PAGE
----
After the defence of the realm, one of the fundamental responsibilities of government is the provision of adequate, secure, affordable and environmentally friendly energy.
It is not necessary that government should make the actual provision, but it should assure that the provision is workable and effective. By any measure, the UK Government has been in dereliction of its duty over the last 20 years, and especially the last 10.
One of the operating definitions of a third-world country is that the energy supply is unreliable and in short supply.
The headroom for the supply of winter energy has shrunk from more than 20% 20 years ago to 6% for next winter (including special back-up measures without which the margin is almost zero), and in one severe winter this will result in mass blackouts. Even in the benign winter just gone, there were two crisis points in energy supply.
Governments which drive a country towards third-world status are endangering their citizens. The privatisation of the energy supply 30 years ago meant that the Government's role since then has been at arm's length, ensuring that the conditions for required investment are benign. Here I want to focus on the role of environmental legislation that has brought the country to its present parlous position.
The wafer-thin winter energy margin is the result of several EU directives including the Industrial Emissions Directive (IED), the successor to the Large Combustion Plant Directive (LCPD). The IED constrains the UK flexibility in the construction and management of its conventional electricity generation. The downward pressure is exacerbated by the UK-only carbon price floor and the recent announcement that all coal-fired power stations will be gone by 2025. The LCPD was signed in 2008 and we are already halfway in time towards the target date of 2025, by which time, according to a recent report by the Institution of Mechanical Engineers, the 'closure of UK coal and nuclear plants [is] to create [an] electricity supply gap of up to 55% by 2025'. Britain has lost more than 15.4GW of dispatchable electricity generating capacity in the past five years, with less than 35% replaced on the same basis; this has resulted in especially tight capacity margins, and the emergency actions were needed over the winter and spring to ensure the lights stayed on, The only saving grace is that peak winter aggregate energy demand has decreased by about 10% over the last decade in part because of the closure of energy intensive industry.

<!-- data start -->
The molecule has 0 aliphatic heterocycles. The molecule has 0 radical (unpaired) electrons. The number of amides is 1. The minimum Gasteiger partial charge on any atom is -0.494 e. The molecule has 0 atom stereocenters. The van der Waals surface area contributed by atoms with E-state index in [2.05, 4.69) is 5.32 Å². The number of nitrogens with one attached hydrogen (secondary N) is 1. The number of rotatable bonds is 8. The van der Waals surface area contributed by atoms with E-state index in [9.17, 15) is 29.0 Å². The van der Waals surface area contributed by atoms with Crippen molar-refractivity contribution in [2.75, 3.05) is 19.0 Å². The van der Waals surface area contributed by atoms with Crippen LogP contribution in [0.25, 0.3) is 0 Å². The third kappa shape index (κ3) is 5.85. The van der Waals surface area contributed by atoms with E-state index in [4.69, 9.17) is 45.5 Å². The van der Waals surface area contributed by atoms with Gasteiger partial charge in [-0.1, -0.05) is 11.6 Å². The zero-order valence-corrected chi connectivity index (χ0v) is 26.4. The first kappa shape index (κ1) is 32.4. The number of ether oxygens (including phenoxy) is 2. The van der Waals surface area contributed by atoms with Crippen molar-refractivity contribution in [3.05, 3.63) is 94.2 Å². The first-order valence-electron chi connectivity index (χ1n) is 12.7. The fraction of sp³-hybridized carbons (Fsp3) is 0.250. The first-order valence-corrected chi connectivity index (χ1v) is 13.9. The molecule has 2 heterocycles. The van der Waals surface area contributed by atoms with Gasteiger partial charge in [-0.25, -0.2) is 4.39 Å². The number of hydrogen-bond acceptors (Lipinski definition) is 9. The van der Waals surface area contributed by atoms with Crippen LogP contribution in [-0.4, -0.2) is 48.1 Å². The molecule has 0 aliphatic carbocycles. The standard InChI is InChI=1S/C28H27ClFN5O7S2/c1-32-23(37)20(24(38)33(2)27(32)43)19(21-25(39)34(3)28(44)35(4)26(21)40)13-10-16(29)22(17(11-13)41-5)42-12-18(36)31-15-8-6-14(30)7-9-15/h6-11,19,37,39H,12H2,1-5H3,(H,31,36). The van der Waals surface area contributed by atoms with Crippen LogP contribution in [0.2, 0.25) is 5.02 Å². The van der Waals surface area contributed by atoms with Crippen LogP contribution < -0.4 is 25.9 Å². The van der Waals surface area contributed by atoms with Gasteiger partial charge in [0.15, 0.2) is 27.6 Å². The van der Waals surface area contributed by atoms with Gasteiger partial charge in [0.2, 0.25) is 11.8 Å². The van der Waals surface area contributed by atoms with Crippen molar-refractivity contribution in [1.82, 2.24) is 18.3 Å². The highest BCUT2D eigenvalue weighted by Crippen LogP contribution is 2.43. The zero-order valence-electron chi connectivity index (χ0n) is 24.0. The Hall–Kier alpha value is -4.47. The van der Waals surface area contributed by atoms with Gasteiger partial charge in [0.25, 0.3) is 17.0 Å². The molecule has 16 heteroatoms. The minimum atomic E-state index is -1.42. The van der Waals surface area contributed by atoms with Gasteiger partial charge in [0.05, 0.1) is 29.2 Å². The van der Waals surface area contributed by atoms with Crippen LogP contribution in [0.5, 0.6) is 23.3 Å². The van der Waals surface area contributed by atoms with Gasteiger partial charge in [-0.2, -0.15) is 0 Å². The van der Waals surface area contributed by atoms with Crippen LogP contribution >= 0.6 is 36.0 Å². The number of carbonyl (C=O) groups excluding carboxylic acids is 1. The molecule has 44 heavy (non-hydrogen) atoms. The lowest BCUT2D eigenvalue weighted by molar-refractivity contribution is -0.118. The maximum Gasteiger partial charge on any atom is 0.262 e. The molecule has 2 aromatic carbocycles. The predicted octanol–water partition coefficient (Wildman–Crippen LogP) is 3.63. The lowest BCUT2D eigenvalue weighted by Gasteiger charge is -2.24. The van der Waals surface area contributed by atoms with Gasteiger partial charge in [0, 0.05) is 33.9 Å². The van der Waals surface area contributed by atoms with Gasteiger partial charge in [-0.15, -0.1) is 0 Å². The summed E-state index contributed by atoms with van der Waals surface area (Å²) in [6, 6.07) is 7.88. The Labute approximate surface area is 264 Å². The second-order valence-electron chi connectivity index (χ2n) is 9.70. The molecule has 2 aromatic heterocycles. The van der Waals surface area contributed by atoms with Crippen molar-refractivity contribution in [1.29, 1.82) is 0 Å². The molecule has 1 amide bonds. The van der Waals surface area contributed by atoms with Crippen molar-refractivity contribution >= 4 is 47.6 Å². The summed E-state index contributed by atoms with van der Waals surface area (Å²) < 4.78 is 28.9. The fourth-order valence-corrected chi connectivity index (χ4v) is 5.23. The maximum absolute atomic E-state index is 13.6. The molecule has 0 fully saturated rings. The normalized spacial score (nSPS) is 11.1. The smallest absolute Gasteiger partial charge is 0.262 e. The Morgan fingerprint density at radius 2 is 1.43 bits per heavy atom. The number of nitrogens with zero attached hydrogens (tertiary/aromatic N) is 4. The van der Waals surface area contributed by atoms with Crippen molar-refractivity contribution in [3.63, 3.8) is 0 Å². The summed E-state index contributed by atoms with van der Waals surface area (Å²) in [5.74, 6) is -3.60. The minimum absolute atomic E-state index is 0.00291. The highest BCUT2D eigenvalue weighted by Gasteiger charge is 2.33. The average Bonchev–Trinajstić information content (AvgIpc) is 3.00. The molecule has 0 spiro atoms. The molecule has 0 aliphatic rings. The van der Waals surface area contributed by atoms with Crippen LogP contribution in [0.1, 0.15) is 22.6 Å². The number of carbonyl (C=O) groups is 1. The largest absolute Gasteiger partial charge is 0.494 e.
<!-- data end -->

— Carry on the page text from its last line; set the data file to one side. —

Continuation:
It is a tragedy in this country that we have a Committee on Climate Change (CCC) and not an energy and climate change committee.
As it is we get the dire warning of the future climate being used to drive targets for CO2 emissions reductions that are not properly weighed in the balance: this has resulted in an absolute privileging of environmental concerns over security and affordability of energy supply in both the public discourse and Government policy.
It is precisely this absence of balance that has produced the economic environment where private investors are not coming forward to secure our future energy security. The CCC has offered carbon budgets for the future which at present are being met with renewable energy projects that that are subsidised as they are deployed. Private investors in, say, combined-cycle gas turbines see a playing field that is tilted against them. As in Germany, the high efficiency of their technology has to be downgraded because renewable energy is privileged over gas-fired electricity unless the former is not available.
The constant acceleration and deceleration of the turbine reduces the life of the shaft, and the electricity price has to go up (i) to compensate for the shortened service life of the shaft and (ii) to compensate for the time when the turbine is not producing electricity that it could have done. This double hit means suppliers of energy by conventional means are demanding subsidies to re-level the playing field.
The history of successful technologies shows producers of electricity should not be subsidised: it is intrinsically bad for economic competitiveness.
Six years ago we lost our aluminium smelters in the face of an upward ratchet of electricity prices, and we are at proximate risk of losing our steel production in part for the same reason. Note that green energy surcharges do not apply to energy intensive industries in Germany.
The supreme irony is that our lost production is made up by cheap imports made in China with coal-fired electricity, so that the original problem of global carbon dioxide emissions is exacerbated by our domestic measures.
In the national interest we need to follow the decade where environmental concerns have trumped all else, to one where security and affordability of energy supply must be privileged. This is doubly important as we make our way in the global economy post-Brexit. Hobbling our future efforts with more costly energy for environmental reasons not matched elsewhere is a form of national psychosis.
It is hopeful to note a part of the last speech made by the new Prime Minister during her campaign for the job: "I want to see an energy policy that emphasises the reliability of supply and lower costs for users." Let's follow this with action.
Professor M J Kelly is Emeritus Prince Philip Professor of Technology, Department of Engineering, University of Cambridge.